My esteemed colleague Terry Barnes, here in the ethereal pages of the Speccie Australia, this morning wrote a ‘Double Shot’ briefing piece that amounted to a critique of the Campbell Newman decision to run for a Senate spot in Queensland. Terry’s argument was that Campbell has no chance of winning that last Senate spot and then, secondly, that he shouldn’t run anyway because to do so would be damaging to the conservative side of politics. In keeping with the vigorous exchange of views in this magnificent publication let me here briefly say why Terry is flat out (or if you like Flat White) wrong.
Take the two points in the order Terry does. So first off, can Campbell Newman win? Easily he can in my view. Like just about every commentator going, many on our side of politics, Terry mentions Newman’s history as Queensland premier – first a massive victory but followed by a loss. Campbell took on too much and too many. And that’s correct, he did. I’d add to that by saying Newman didn’t bother to get advice from long-time conservatives on his side of politics (witness the fiasco with his judicial picks). Terry mentions the vitriolic attacks on Newman about schools, hospitals and the like but what he fails to point out –- virtually no one does –- is that the Newman loss was a very narrow loss. Let me put it this way. Despite the Labor scare campaign, despite Newman’s own ‘all guns blazing on all fronts’ approach, and despite his rookie errors of consulting too narrowly, he barely lost. By two seats it was. And the LNP under Newman -– in that supposed drubbing that ‘destroy[ed] his massive majority’ (to use the Barnes’ formulation) -– still got more first preferences than Labor. A tad over 40 percent I recall. I would also say that at the time I thought a fair few voters wanted to send Newman a message, not to have him lose. And they calculated wrongly.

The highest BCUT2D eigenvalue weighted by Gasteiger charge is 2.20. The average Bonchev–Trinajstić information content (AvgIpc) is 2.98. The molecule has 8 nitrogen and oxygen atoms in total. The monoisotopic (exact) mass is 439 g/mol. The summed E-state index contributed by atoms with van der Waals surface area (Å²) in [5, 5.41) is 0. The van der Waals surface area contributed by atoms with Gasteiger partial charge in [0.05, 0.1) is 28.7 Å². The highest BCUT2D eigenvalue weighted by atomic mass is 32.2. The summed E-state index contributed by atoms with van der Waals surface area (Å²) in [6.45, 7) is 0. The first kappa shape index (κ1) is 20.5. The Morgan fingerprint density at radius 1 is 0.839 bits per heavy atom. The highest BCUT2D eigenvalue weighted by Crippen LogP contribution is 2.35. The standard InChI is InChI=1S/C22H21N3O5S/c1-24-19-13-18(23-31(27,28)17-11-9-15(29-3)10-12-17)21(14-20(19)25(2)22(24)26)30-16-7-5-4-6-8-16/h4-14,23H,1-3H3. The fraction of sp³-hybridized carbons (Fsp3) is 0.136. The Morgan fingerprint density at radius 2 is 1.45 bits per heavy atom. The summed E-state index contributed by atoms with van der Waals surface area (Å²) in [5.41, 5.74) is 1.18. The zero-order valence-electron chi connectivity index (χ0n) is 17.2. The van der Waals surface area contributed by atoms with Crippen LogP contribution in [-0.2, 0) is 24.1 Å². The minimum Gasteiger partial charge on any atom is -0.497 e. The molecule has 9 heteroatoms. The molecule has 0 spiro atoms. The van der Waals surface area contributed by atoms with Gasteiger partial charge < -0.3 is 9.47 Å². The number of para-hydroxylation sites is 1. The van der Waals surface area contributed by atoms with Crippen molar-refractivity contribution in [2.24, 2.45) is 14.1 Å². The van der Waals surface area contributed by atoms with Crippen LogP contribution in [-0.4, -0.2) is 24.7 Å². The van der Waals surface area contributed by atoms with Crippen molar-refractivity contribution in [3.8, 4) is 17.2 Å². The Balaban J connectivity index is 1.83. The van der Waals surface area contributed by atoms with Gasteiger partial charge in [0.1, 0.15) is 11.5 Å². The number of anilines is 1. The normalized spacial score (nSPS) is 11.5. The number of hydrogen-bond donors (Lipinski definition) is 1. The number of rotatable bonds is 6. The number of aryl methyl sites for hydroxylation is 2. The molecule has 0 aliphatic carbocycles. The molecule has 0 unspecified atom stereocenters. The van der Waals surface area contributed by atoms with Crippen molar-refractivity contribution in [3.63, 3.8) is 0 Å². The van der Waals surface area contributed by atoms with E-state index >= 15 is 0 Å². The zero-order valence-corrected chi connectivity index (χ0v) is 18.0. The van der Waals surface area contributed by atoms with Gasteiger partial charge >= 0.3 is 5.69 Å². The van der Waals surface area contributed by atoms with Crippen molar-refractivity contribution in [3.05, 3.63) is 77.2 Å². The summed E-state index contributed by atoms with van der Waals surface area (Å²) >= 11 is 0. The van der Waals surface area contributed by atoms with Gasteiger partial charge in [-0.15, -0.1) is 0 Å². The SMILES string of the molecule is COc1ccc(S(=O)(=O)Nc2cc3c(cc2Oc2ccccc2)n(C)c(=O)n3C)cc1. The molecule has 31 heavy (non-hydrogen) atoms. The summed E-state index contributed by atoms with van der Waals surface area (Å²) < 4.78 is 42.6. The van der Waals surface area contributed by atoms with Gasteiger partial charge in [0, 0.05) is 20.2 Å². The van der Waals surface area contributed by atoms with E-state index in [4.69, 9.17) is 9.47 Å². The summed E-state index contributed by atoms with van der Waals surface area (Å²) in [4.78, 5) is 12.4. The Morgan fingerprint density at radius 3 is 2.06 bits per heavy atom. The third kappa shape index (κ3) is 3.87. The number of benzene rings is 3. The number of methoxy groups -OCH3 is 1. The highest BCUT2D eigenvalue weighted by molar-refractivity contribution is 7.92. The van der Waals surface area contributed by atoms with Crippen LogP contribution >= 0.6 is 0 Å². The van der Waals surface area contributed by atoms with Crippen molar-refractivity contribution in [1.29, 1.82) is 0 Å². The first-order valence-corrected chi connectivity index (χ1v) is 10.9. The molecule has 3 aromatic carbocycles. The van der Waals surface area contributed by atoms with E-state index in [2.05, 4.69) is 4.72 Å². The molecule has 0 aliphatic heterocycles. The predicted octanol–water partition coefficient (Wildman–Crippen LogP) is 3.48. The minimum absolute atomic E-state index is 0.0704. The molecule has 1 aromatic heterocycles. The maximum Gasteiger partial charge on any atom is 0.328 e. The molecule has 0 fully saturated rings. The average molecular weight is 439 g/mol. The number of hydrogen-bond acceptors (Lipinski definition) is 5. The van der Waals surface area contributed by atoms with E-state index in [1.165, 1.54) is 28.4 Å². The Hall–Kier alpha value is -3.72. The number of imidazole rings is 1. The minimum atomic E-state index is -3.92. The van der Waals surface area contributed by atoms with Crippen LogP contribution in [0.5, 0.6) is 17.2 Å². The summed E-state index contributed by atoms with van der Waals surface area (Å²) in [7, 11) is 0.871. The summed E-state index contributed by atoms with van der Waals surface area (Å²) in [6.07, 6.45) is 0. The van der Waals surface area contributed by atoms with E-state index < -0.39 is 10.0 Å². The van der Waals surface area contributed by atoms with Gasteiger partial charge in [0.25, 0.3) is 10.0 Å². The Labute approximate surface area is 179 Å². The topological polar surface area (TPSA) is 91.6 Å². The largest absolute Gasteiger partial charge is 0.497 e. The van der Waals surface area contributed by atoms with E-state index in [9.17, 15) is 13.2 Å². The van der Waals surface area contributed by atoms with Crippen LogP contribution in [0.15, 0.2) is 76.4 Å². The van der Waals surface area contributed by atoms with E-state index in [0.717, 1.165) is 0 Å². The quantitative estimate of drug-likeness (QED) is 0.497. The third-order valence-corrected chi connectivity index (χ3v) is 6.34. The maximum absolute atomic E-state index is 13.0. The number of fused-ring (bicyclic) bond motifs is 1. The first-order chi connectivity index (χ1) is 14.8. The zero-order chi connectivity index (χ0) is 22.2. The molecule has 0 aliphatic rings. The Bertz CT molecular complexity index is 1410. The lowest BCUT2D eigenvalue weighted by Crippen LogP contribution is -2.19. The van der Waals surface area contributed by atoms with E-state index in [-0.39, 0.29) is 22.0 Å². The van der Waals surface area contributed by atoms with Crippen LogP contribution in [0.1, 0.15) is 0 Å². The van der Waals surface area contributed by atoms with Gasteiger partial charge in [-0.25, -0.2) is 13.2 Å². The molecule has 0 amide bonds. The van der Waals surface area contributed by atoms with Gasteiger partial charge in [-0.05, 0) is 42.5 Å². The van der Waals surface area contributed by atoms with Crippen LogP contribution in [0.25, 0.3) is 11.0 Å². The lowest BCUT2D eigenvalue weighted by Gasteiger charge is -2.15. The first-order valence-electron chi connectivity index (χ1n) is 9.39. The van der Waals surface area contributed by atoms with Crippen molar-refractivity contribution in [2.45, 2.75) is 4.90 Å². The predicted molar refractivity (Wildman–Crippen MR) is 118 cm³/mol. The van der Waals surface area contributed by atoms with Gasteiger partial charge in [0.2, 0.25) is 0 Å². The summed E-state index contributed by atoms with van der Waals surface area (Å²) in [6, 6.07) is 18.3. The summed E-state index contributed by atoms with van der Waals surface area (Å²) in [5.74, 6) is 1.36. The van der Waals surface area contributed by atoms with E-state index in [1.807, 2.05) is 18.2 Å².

But here’s the thing. No LNP leader since that very close 2015 Newman loss has performed anywhere near as well as Newman did. Newman went all-in with policies, with strong beliefs, and with a sort of non-careerist approach to politics, and he barely lost. Since then the ‘play it safe and stand for nothing’ types have run LNP campaigns. They and their approach have been destroyed by Labor. More than once.
What’s my point? It’s that I believe that Newman easily has enough Queensland support to make the quota to win the last Queensland Senate spot. In fact, it won’t be as hard as Barnes says. If you take 100 and divide by 6 (the number of Queensland Senators to be elected) you do get the 16.66% quota Terry mentions. But in practice, you have to remember the failed seventh candidate’s votes. So the needed quota for the first five elected senators is more like 14 or 15 per cent. And with the sixth and last person to be elected remember that not all preferences flow. At the last election, one under the Turnbull-Greens’ new rules, the last senate spots were won with 10 per cent of first preferences, or even less than that. So that is what Mr Newman needs to win. He needs a solid coterie of people fed up with our civil liberties’ infringing Covid response madness perpetrated by Morrison and Co.; he needs just over a tenth of voters who believe the Libs have given up on small government, on freedom, on any attachment to what used to be their core values.